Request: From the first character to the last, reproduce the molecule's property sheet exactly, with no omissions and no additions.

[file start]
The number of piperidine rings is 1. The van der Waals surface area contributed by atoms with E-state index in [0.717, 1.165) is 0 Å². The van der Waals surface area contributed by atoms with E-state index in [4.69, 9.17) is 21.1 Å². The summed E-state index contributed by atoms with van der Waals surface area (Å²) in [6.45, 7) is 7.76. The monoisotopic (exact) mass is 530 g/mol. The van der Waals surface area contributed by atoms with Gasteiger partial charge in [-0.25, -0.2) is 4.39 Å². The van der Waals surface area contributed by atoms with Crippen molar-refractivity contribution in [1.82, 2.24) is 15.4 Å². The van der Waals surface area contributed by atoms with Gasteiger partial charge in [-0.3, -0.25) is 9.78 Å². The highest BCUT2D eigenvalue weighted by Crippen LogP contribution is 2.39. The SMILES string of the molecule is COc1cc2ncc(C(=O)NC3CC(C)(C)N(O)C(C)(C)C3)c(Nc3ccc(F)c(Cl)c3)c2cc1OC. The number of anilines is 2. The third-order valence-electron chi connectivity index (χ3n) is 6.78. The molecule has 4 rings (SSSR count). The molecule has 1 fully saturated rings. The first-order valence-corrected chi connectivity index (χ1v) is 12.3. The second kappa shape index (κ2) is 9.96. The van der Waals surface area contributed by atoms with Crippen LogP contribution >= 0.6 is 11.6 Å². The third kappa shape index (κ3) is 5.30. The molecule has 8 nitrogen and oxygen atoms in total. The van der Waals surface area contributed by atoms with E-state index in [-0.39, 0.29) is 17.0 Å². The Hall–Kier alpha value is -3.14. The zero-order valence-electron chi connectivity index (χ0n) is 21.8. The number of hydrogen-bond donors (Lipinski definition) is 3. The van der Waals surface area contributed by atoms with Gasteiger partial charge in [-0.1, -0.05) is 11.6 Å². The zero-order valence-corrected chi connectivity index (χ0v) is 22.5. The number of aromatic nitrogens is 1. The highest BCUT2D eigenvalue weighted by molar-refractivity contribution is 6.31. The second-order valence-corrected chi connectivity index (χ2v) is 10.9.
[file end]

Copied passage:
The number of piperidine rings is 1. The van der Waals surface area contributed by atoms with E-state index in [0.717, 1.165) is 0 Å². The van der Waals surface area contributed by atoms with E-state index in [4.69, 9.17) is 21.1 Å². The summed E-state index contributed by atoms with van der Waals surface area (Å²) in [6.45, 7) is 7.76. The monoisotopic (exact) mass is 530 g/mol. The van der Waals surface area contributed by atoms with Gasteiger partial charge in [-0.25, -0.2) is 4.39 Å². The van der Waals surface area contributed by atoms with Crippen molar-refractivity contribution in [1.82, 2.24) is 15.4 Å². The van der Waals surface area contributed by atoms with Gasteiger partial charge in [-0.3, -0.25) is 9.78 Å². The highest BCUT2D eigenvalue weighted by Crippen LogP contribution is 2.39. The SMILES string of the molecule is COc1cc2ncc(C(=O)NC3CC(C)(C)N(O)C(C)(C)C3)c(Nc3ccc(F)c(Cl)c3)c2cc1OC. The number of anilines is 2. The third-order valence-electron chi connectivity index (χ3n) is 6.78. The molecule has 4 rings (SSSR count). The molecule has 1 fully saturated rings. The first-order valence-corrected chi connectivity index (χ1v) is 12.3. The second kappa shape index (κ2) is 9.96. The van der Waals surface area contributed by atoms with Crippen LogP contribution >= 0.6 is 11.6 Å². The third kappa shape index (κ3) is 5.30. The molecule has 8 nitrogen and oxygen atoms in total. The van der Waals surface area contributed by atoms with E-state index in [-0.39, 0.29) is 17.0 Å². The Hall–Kier alpha value is -3.14. The zero-order valence-electron chi connectivity index (χ0n) is 21.8. The number of hydrogen-bond donors (Lipinski definition) is 3. The van der Waals surface area contributed by atoms with Gasteiger partial charge in [-0.1, -0.05) is 11.6 Å². The zero-order valence-corrected chi connectivity index (χ0v) is 22.5. The number of aromatic nitrogens is 1. The highest BCUT2D eigenvalue weighted by molar-refractivity contribution is 6.31. The second-order valence-corrected chi connectivity index (χ2v) is 10.9.